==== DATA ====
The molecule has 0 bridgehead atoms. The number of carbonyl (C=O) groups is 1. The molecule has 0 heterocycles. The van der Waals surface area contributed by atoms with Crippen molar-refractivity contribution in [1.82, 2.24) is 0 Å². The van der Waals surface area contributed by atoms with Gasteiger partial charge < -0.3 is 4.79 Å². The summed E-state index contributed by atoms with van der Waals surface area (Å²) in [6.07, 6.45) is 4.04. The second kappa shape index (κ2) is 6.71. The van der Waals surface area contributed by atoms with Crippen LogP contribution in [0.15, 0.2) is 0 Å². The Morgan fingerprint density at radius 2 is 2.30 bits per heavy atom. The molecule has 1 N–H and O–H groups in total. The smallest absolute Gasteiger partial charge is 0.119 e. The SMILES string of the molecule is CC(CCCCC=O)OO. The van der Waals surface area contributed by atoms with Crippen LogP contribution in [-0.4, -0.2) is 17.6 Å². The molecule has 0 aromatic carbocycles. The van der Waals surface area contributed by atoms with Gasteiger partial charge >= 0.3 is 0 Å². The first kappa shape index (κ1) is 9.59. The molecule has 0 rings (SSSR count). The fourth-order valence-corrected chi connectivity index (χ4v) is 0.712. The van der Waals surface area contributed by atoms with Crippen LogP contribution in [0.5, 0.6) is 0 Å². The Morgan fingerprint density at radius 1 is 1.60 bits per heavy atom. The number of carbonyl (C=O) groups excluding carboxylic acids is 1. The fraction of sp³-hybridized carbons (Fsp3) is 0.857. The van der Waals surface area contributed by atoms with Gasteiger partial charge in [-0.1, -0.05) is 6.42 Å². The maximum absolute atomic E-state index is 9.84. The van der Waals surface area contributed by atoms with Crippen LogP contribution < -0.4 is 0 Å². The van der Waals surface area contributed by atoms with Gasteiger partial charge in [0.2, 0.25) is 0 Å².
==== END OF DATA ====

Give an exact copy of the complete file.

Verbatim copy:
The molecule has 0 bridgehead atoms. The number of carbonyl (C=O) groups is 1. The molecule has 0 heterocycles. The van der Waals surface area contributed by atoms with Crippen molar-refractivity contribution in [1.82, 2.24) is 0 Å². The van der Waals surface area contributed by atoms with Gasteiger partial charge < -0.3 is 4.79 Å². The summed E-state index contributed by atoms with van der Waals surface area (Å²) in [6.07, 6.45) is 4.04. The second kappa shape index (κ2) is 6.71. The van der Waals surface area contributed by atoms with Crippen LogP contribution in [0.15, 0.2) is 0 Å². The Morgan fingerprint density at radius 2 is 2.30 bits per heavy atom. The molecule has 1 N–H and O–H groups in total. The smallest absolute Gasteiger partial charge is 0.119 e. The SMILES string of the molecule is CC(CCCCC=O)OO. The van der Waals surface area contributed by atoms with Crippen LogP contribution in [-0.4, -0.2) is 17.6 Å². The molecule has 0 aromatic carbocycles. The van der Waals surface area contributed by atoms with Gasteiger partial charge >= 0.3 is 0 Å². The first kappa shape index (κ1) is 9.59. The molecule has 0 rings (SSSR count). The fourth-order valence-corrected chi connectivity index (χ4v) is 0.712. The van der Waals surface area contributed by atoms with Crippen LogP contribution in [0.5, 0.6) is 0 Å². The Morgan fingerprint density at radius 1 is 1.60 bits per heavy atom. The number of carbonyl (C=O) groups excluding carboxylic acids is 1. The fraction of sp³-hybridized carbons (Fsp3) is 0.857. The van der Waals surface area contributed by atoms with Gasteiger partial charge in [-0.1, -0.05) is 6.42 Å². The maximum absolute atomic E-state index is 9.84. The van der Waals surface area contributed by atoms with Crippen LogP contribution < -0.4 is 0 Å². The van der Waals surface area contributed by atoms with Gasteiger partial charge in [0.2, 0.25) is 0 Å².